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This letter is directed towards all of the women who served in revolutionary combat on December 19, 2015, in Chicago, Illinois. During the demonstration, there was a lot of emotion and energy in the atmosphere. During one point of the march, we citizens encountered our first standoff against the police state. During that time, it was clear that police had drawn a line in the sand, and for a moment, it appeared as if we were almost ready to cross that line by force and number. During that moment, my instinct told me to order the children and women to the rear ranks. I proceeded to do the same each time confrontation was a possibility.

After the demonstration of power, I agreed to go to the 18th precinct to await the release of the only person to be arrested by the Chicago Police Department (three people received citations). A friend that came with the arrestee approached Ja’Mal Green and I, and told us that his friend was arrested while no one was looking. Ja’Mal then called the precinct, and they confirmed that he was there. A lawyer was dispatched to the jail for him, and his friend and I left to see to the safe release of our comrade.

When we got there I met the most beautiful black queen in uniform. She was very kind and warm; she seemed much more like a friend’s mother than a police officer. A friend’s mother I’d flirt with, might I add. She kept us up to date with his processing, and we had a very funny conversation. During the almost two hour wait, the friend of the arrestee walked to a nearby restaurant to get us some fried jumbo shrimp. He hyped them up to be a bit more than they actually were, but they were good indeed. I was especially thrilled when she announced that he was being released. She was an amazing woman, but not amazing enough to make me want to kick the bobos in the precinct!

On the ride back home, I found myself engaged in conversation with my two brothers of the struggle. We spoke on a wide range of topics, but one stuck with me enough to make me write this blog. The arrested demonstrator brought up the calls for Black men to move to the front ranks of the group; the calls that I initiated. He said that some women might’ve taken that offensive. It might’ve been perceived as a minimization of the capabilities of women in revolutionary combat. He mentioned how women were on the frontlines, and actively engaged in battle in contemporary warfare. I pleaded my case until the moment where we positively agreed to disagree.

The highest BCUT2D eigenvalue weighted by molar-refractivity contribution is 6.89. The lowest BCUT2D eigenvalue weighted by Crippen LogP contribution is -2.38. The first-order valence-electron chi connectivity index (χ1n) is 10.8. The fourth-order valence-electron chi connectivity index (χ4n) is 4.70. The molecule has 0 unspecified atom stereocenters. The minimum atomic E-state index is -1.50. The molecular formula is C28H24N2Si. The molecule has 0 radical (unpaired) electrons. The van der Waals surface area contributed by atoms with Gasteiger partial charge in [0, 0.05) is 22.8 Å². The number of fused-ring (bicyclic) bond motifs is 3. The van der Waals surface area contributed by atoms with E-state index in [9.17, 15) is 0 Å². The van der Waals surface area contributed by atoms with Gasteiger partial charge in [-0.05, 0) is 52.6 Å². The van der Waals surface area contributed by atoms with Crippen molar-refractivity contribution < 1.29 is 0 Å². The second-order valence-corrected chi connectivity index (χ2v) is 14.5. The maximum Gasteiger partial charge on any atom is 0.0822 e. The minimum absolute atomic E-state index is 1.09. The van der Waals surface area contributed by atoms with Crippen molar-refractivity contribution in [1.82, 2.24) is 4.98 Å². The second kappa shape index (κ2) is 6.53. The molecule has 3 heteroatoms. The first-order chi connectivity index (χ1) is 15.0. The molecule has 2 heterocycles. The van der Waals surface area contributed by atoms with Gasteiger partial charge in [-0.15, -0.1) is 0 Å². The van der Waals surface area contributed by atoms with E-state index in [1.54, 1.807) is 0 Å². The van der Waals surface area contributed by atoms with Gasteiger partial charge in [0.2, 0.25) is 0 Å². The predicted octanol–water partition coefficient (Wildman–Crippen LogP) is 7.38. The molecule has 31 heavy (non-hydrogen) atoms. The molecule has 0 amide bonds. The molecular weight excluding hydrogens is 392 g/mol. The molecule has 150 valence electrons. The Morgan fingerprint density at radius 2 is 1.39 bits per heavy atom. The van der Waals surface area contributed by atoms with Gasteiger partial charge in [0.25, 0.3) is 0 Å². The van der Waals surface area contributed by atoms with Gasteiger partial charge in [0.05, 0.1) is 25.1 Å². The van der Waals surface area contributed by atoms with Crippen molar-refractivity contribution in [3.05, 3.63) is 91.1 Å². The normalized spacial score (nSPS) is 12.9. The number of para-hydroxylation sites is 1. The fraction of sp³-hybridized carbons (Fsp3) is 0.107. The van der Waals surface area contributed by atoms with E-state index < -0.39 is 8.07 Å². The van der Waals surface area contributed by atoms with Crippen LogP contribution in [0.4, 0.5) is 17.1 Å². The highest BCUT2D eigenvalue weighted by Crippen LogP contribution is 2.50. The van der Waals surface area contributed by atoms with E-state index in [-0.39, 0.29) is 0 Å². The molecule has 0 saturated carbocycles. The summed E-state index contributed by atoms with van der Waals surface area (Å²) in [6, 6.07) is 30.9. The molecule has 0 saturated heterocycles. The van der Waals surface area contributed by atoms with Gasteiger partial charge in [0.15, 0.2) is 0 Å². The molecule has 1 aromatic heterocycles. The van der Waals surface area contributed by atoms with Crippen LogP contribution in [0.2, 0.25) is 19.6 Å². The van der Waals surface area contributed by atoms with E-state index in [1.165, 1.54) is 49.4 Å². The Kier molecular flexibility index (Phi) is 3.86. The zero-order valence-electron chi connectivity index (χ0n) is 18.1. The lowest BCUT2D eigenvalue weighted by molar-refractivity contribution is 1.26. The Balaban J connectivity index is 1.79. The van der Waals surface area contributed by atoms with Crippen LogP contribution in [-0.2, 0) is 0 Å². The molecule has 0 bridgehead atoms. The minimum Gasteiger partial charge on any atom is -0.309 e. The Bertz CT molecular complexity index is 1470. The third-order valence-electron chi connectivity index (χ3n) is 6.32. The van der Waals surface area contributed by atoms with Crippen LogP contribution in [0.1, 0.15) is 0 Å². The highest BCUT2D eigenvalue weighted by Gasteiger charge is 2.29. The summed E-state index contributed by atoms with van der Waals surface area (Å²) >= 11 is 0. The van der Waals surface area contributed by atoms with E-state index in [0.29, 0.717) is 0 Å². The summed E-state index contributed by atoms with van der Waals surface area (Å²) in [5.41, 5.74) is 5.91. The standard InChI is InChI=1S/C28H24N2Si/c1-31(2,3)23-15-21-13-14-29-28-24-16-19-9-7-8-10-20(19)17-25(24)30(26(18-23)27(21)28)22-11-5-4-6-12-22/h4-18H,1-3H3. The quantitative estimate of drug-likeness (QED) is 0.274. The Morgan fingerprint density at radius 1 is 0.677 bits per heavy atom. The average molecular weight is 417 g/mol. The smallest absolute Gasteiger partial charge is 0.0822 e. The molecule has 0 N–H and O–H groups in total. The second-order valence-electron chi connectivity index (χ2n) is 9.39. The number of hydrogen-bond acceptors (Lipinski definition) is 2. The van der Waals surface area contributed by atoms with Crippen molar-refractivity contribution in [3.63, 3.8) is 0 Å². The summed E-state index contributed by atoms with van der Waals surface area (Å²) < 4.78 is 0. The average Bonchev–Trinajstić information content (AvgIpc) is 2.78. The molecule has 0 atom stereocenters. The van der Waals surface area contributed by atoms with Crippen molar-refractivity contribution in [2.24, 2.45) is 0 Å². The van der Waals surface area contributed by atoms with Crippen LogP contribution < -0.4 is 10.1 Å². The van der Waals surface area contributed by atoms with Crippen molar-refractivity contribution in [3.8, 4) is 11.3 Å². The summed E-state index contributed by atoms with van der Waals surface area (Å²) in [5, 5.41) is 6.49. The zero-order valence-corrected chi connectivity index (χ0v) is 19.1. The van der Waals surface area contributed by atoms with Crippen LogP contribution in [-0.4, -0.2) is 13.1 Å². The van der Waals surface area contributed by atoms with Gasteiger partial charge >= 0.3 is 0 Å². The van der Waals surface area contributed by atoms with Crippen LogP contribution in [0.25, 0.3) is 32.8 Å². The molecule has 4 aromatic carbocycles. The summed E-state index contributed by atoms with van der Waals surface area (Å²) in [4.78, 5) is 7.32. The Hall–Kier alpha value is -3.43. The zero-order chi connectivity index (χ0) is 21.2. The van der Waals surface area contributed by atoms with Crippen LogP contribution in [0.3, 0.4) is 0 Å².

Black Queens Fight

I haven’t forgotten that conversation, and I finally mustered the courage to confront this topic. So, to the revolutionary woman, I apologize if I offended any of you. My intensions were to build a protective covering over all women and children. I personally have come to believe that men should be on the frontlines. I no longer want to make offensive statements, so revolutionary woman, what role do you want to play? Is it offensive to want to protect the vessels of human life?

***I’d like to try something different this time. I love the support that you all give me, and I love all of the support. If you found this blog informative and/or interesting, PLEASE LIKE, SHARE, and COMMENT!!!! Thank you so much, and be blessed. Signing off, but never offline!***